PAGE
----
Forget history for a moment, and contemplate what life would be like if the station wagon had survived the minivan craze and SUV surge, and a continued interest in the segment inspired fresh models to emerge. The American landscape could be littered with elegant, low-slung, fuel efficient sport wagons, and Subaru wouldn’t be the only one out there still making family friendly models — which by the way, are impossible to keep on dealer lots.
Unfortunately, it didn’t work out that way, and America’s station wagon selection nowadays is either European and expensive, or a back-ordered Subaru. But just when it seems like there’s no hope of seeing a new American station wagon, General Motors has made moves that have piqued our interest.
According to a report from Automotive News, the next generation Buick Regal sedan might “spawn a wagon for the U.S., [serving as] the brand’s latest bid to target sparsely occupied market niches.” While Buick has no official comment, a reputable source at a national dealer meeting in May claimed that the next generation Regal will likely be joined by a wagon variant after the sedan launches.
While there aren’t any specifics on price, powertrains, or rollout, late 2018 is likely the earliest we’ll see a Regal wagon, should it get the green light from GM brass. Like much of the Buick lineup, its design will be based on the upcoming generation of what’s pictured here: the Opel Insignia wagon. The only question now is, will Americans buy it? Research firm IHS Automotive estimates that only 1% of all cars being sold nowadays are wagons, signaling that the automaker will likely have an uphill battle ahead of it.
Nevertheless, Buick has had success by utilizing what it likes to call a “white-space strategy,” where it capitalizes on developing vehicles in sub genres that its rivals don’t compete in. With cars like the performance oriented Regal GS sedan, the well-timed release of the Encore, and the Cascada convertible leading the way, there are recent triumphs that encourage bold action in the future. Being fans of the luxury brand, we found five reasons why American needs a Buick wagon, and after a little thought, the future for this long-roof looks more promising than one might expect.
1. America still likes wagons
Despite making up just 1% all new car sales, the wagon market has seen an uptick in recent years, as cars like the Subaru Outback continue to fly off lots, and Volvo wagons still have a dedicated following. If Buick learns from these successes and markets its wagon to the American market properly, it stands a strong chance of finding its niche.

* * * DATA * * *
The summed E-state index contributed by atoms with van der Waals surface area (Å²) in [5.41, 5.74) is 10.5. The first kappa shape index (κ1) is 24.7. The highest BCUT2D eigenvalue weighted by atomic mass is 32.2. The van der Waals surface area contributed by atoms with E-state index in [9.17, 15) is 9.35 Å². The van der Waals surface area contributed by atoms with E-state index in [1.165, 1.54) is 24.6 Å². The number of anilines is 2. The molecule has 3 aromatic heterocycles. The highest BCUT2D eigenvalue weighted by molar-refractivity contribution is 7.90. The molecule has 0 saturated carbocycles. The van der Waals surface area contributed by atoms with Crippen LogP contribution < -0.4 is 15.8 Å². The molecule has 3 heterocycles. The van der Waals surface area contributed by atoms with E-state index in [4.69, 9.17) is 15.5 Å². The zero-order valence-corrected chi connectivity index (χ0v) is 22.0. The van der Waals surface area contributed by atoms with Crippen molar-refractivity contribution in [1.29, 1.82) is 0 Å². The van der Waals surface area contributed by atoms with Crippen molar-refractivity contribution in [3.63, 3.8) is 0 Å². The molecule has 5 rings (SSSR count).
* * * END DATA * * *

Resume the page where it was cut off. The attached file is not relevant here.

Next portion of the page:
2. It’s a small, but fundamental cornerstone
GM helped make the station wagon what it is today, and without Nomads and Vista Cruisers, the genre probably never would have caught on like it did. As disinterested as many Americans are in long-roofs today, they have a level of nostalgia that could serve as a vital tool during the campaign process. Remember, Subaru can’t make wagons fast enough, so chances are there’s an opportunity there to snag some sales with a GM model that has the heritage and know-how, along with a healthy dose of sex appeal and performance.
3. A GS could be a sport wagon for the masses
Speaking of performance, we love the Buick Regal GS, a turbocharged, all-wheel drive sleeper that outperforms models that sell for $10K more. There’s nothing we’d love more than to find its features transplanted into a station wagon. A Regal GS wagon could be the long-awaited successor to the Cadillac CTS-V wagon from a few years ago, and would likely be within reach of a lot more practical-minded speed junkies.
4. It wouldn’t have a lot of competition
Since so few automakers are even making wagons anymore, Buick would have a corner of the market to itself. Despite being a premium brand, all of its competitors are European and reside in a different price bracket. While Subaru represents a volume competitor, Buick’s ability to provide things like magnetic ride suspension, upscale interior touches, and winning tech packages could make the Regal wagon seem like a bargain.
5. The Buick brand could use another surprise attack
Despite its conservative reputation, Buick has made some bold moves that people tend to overlook. Offering a manual version of the Regal was a huge mistake right from the get-go, and even though the Verano was an American premium compact that was actually done right, neither was a success. But nothing was ever won by not rolling the dice. We would love to see Buick take a chance on a wagon. If it’s sporty enough, and competitive enough, the growing millennial market just might welcome it with open arms, and prove that the Tri-Shield brand isn’t for grandparents anymore.
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